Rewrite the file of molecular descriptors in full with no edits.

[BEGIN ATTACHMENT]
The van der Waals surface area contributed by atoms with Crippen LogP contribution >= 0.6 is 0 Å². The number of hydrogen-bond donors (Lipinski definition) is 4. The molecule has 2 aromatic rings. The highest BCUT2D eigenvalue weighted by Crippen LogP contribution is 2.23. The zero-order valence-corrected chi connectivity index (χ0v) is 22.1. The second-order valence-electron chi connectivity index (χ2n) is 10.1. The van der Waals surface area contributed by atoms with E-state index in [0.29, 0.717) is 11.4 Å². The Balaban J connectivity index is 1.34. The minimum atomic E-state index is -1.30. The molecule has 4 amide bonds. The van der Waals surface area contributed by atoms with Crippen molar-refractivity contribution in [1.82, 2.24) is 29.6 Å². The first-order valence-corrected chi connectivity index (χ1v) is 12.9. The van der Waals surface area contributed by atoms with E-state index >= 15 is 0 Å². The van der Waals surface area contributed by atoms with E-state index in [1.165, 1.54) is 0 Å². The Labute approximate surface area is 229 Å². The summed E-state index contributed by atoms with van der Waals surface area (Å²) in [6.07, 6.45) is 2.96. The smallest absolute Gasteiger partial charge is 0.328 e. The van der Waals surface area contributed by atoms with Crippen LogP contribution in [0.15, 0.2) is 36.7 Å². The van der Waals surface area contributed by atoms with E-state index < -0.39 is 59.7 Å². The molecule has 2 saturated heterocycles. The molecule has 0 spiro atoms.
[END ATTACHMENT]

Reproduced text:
The van der Waals surface area contributed by atoms with Crippen LogP contribution >= 0.6 is 0 Å². The number of hydrogen-bond donors (Lipinski definition) is 4. The molecule has 2 aromatic rings. The highest BCUT2D eigenvalue weighted by Crippen LogP contribution is 2.23. The zero-order valence-corrected chi connectivity index (χ0v) is 22.1. The second-order valence-electron chi connectivity index (χ2n) is 10.1. The van der Waals surface area contributed by atoms with E-state index in [0.29, 0.717) is 11.4 Å². The Balaban J connectivity index is 1.34. The minimum atomic E-state index is -1.30. The molecule has 4 amide bonds. The van der Waals surface area contributed by atoms with Crippen molar-refractivity contribution in [1.82, 2.24) is 29.6 Å². The first-order valence-corrected chi connectivity index (χ1v) is 12.9. The van der Waals surface area contributed by atoms with E-state index >= 15 is 0 Å². The van der Waals surface area contributed by atoms with E-state index in [1.165, 1.54) is 0 Å². The Labute approximate surface area is 229 Å². The summed E-state index contributed by atoms with van der Waals surface area (Å²) in [6.07, 6.45) is 2.96. The smallest absolute Gasteiger partial charge is 0.328 e. The van der Waals surface area contributed by atoms with Crippen LogP contribution in [0.15, 0.2) is 36.7 Å². The van der Waals surface area contributed by atoms with E-state index < -0.39 is 59.7 Å². The molecule has 2 saturated heterocycles. The molecule has 0 spiro atoms.